Scraping brings in fresh blood flow to the area which breaks down excess scar tissue, brings in healing nutrients, all helping restore the function of the wrist extensors. We want to scrape all the way down the back of the forearm to target the muscle bellies of the wrist extensors. Scraping over the actual tendon as well will bring blood flow into the area while also triggering the nervous system to have pain-suppressing effects. Stretching the elbow and wrist after scraping reinforces extensibility helping maintain or restore proper range of motion. Resistance exercises such as wrist extensions, pronation and supination target all of the different actions of the wrist extensors to build complete strength. This will restore the function of the muscles while also giving them the strength to tolerate more load to prevent the risk of overuse injuries. The extensor muscles cross the elbow joint so strengthening the musculature around the elbow joint is just as important.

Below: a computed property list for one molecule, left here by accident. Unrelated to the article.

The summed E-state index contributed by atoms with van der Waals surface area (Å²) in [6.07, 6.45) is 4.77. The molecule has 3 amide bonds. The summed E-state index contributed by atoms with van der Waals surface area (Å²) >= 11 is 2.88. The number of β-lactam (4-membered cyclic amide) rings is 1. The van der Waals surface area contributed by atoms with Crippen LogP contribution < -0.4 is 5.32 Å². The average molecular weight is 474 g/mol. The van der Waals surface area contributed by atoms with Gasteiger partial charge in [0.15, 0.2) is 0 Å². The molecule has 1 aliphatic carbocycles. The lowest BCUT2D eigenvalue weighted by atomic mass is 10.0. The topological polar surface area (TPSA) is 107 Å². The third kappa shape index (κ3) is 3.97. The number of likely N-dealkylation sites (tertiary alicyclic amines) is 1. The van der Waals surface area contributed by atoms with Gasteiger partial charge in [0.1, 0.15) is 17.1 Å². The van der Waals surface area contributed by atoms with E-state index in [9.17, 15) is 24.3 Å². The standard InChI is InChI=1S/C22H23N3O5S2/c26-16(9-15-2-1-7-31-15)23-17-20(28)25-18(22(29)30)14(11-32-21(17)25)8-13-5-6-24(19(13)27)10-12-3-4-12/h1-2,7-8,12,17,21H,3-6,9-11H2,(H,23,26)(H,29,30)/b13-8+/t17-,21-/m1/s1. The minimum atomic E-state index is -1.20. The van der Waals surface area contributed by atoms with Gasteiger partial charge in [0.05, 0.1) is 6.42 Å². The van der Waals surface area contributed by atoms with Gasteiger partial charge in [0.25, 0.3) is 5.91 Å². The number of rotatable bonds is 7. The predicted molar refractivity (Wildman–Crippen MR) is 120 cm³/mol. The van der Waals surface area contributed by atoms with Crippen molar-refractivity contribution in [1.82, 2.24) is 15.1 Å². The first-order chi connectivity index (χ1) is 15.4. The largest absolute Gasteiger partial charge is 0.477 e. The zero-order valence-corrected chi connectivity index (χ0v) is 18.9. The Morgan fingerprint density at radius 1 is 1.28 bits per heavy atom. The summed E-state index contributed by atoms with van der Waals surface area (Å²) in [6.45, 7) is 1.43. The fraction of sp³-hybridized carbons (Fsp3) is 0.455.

Week 1 of tennis elbow recovery will consist of light stretches to maintain the range of motion through the wrist and elbow joints. The strength exercises this week focus on the opposing muscle group, the wrist flexors, with some co-activation of the wrist extensors.
We will progress to more intense stretches at the wrist and elbow joints. The strength exercises for week 2 will focus on direct activation fo the wrist extensor muscles in all ranges of motion.
Week 3 will progress to strength exercises focusing on the muscles that work at the elbow joint.